Egg freezing is one way to protect yourself against the ticking biological clock, but there’s another way that can extend the chance of pregnancy while also saving you time and money. Enter: frozen embryo transfers. SGF physician Dr. Lauren Roth tells Parents Magazine how egg freezing is different from frozen embryo transfers (FETs) and how the process works. Dr. Roth sees patients in SGF’s Frederick, Rockville, and Silver Spring, MD offices.
What’s the Difference between Egg Freezing and Frozen Embryo Transfers?
What differentiates egg freezing and frozen embryo transfers has to do with fertilization. When a woman decides to freeze her eggs for reasons often related to education, career, or relationship status, she doesn’t need a partner to participate in the process. When she’s ready to have kids, however, she’ll undergo in vitro fertilization (IVF) in which the sperm, provided either by a partner or a sperm donor, will fertilize the thawed egg.
Frozen embryos, on the other hand, have already been fertilized before they’re frozen. After being inseminated, the embryo goes through a process called cryopreservation, which replaces the water in the cell with cryoprotectant. This keeps it safe during vitrification, where the embryo is frozen and then stored in liquid nitrogen until a woman is ready to become pregnant.
Frozen embryo transfers are a compatible option for women who already intend on using IVF treatment to conceive. “If a couple is having their first child through in vitro fertilization (IVF), they may decide to create multiple embryos. They can freeze and save some of these embryos for later cycles,” says Dr. Roth. Women also have more control over their pregnancy, as they can select the day of their transfer months in advance, which will then be used to determine their cycle initiation date.
Understanding How Embryo Freezing Works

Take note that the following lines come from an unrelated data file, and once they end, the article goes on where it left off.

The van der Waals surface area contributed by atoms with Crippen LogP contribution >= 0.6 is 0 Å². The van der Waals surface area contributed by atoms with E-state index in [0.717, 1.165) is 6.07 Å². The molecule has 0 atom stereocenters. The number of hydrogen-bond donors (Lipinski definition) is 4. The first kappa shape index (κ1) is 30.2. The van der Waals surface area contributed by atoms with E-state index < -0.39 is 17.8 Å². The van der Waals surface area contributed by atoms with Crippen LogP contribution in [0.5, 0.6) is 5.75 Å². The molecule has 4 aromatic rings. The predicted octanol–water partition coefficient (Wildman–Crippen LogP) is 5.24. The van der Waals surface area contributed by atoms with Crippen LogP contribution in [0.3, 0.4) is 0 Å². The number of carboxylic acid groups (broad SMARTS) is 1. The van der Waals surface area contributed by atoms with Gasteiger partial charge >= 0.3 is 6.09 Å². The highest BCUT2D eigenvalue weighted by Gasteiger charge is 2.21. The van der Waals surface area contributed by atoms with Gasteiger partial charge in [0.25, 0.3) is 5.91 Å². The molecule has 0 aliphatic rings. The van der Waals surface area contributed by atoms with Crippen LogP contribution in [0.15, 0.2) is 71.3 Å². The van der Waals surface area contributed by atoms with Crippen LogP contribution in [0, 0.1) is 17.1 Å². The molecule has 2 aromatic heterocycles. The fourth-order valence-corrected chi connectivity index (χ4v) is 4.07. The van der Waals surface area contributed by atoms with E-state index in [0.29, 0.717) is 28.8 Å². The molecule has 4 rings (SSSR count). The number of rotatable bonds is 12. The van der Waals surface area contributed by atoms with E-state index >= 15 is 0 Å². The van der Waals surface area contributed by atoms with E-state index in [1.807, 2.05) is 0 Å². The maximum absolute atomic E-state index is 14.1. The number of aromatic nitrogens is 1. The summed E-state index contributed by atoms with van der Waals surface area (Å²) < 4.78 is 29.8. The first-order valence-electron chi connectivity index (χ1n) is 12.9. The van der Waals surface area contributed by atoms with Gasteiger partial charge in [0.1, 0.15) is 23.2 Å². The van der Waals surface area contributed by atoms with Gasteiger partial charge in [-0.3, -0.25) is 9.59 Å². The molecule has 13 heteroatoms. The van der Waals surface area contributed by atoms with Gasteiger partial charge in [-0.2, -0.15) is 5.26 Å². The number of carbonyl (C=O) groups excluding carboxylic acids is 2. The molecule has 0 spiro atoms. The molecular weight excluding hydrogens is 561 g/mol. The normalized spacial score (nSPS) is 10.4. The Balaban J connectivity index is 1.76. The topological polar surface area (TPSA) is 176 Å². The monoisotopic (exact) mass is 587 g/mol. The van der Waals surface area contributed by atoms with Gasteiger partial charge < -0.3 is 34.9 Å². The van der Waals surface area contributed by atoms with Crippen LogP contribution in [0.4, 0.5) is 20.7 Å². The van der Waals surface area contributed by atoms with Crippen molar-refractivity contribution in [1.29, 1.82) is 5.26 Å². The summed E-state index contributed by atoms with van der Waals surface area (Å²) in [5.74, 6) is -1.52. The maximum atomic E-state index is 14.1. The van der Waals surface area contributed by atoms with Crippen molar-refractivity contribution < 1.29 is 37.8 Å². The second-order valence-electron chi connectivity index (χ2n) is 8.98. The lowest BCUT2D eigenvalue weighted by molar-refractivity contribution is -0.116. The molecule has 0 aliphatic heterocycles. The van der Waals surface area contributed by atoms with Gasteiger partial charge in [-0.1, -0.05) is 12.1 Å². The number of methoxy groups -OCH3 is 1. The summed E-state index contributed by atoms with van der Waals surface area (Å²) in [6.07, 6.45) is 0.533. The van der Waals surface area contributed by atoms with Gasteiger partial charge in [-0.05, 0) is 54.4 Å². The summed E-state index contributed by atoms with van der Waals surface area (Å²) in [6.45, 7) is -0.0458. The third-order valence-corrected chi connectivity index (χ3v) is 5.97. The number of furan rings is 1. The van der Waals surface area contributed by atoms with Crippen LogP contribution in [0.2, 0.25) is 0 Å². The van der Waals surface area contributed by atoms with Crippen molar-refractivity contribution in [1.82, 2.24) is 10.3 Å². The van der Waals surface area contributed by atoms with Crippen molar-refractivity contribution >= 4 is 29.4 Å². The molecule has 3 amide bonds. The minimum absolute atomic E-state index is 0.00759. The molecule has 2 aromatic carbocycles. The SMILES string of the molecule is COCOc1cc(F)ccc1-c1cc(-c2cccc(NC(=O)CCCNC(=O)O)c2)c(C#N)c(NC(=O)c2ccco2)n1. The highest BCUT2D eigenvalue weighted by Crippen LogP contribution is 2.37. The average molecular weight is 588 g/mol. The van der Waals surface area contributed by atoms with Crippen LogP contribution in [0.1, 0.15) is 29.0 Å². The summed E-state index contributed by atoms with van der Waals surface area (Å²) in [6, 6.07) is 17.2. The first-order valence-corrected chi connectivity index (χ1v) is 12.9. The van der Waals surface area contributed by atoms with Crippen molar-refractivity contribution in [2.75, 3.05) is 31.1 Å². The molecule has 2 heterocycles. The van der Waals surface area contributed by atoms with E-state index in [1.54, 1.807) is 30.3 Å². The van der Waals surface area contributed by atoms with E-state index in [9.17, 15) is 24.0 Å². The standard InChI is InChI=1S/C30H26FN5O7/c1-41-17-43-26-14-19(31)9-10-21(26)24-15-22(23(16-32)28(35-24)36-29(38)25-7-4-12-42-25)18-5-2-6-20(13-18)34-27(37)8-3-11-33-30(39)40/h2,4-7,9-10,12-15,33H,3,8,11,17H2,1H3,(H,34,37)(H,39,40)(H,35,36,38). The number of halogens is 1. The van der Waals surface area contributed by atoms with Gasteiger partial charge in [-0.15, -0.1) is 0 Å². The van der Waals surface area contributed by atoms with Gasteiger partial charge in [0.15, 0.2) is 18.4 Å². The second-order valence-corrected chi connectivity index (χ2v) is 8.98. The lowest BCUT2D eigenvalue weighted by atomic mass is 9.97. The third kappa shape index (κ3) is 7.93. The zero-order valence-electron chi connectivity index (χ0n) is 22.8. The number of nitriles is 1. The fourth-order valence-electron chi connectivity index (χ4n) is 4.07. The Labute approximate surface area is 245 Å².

Similar to egg freezing, a woman will need to undergo the egg retrieval first. This requires the woman to take hormone injections for around 8 to 10 days before the egg retrieval to stimulate the growth of multiple mature eggs, according to Dr. Roth. The egg retrieval is a short surgical procedure, lasting up to 30 minutes and uses mild anesthesia to keep the woman from feeling or remembering anything.
Once the eggs have been retrieved, they are fertilized during in vitro fertilization and can be transferred fresh, or frozen when the woman is ready. The number of embryos viable for freezing depends on the couple and often the woman’s age. “More embryos become blastocysts when the female is under 35 years old—usually about 50% of embryos. This number is a little lower in older couples,” says Dr. Roth.
There are also options available if the woman decides against using her frozen embryos. She can either discard them, donate them for research purposes, or donate them anonymously to another woman or couple.
Patient Story: Carly Thompson
SGF patient Carly Thompson shared her experience and how frozen embryo transfer changed her perspective on age. “It did feel like the ticking clock stopped, and I didn’t feel rushed anymore. I knew I would never have to worry about getting older, or how that would affect the quality of my eggs.”
Carly used a fresh embryo transfer for her first child and then frozen embryo transfers for her two other kids. “It was a remarkable thing—I went from having no control over my fertility to having complete control over how many kids I could have and when I could have them,” says Carly.
To learn more or to schedule an appointment with Dr. Lauren Roth or another SGF physician, please call our New Patient Center at 877-971-7755 or fill out this brief form.